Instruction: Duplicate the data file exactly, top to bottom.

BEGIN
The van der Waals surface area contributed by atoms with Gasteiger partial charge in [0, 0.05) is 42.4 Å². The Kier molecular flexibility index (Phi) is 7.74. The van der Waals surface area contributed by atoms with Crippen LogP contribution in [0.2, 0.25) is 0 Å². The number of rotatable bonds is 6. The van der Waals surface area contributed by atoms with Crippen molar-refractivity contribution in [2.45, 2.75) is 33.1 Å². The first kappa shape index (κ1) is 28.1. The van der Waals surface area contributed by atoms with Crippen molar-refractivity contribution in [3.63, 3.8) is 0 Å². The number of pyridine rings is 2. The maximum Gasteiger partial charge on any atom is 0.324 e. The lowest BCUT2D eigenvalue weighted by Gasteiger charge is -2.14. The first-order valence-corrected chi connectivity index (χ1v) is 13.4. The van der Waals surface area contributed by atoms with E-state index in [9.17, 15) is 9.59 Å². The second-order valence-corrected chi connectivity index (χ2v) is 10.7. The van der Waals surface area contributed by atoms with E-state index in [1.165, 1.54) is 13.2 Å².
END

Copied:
The van der Waals surface area contributed by atoms with Gasteiger partial charge in [0, 0.05) is 42.4 Å². The Kier molecular flexibility index (Phi) is 7.74. The van der Waals surface area contributed by atoms with Crippen LogP contribution in [0.2, 0.25) is 0 Å². The number of rotatable bonds is 6. The van der Waals surface area contributed by atoms with Crippen molar-refractivity contribution in [2.45, 2.75) is 33.1 Å². The first kappa shape index (κ1) is 28.1. The van der Waals surface area contributed by atoms with Crippen molar-refractivity contribution in [3.63, 3.8) is 0 Å². The number of pyridine rings is 2. The maximum Gasteiger partial charge on any atom is 0.324 e. The lowest BCUT2D eigenvalue weighted by Gasteiger charge is -2.14. The first-order valence-corrected chi connectivity index (χ1v) is 13.4. The van der Waals surface area contributed by atoms with E-state index in [9.17, 15) is 9.59 Å². The second-order valence-corrected chi connectivity index (χ2v) is 10.7. The van der Waals surface area contributed by atoms with E-state index in [1.165, 1.54) is 13.2 Å².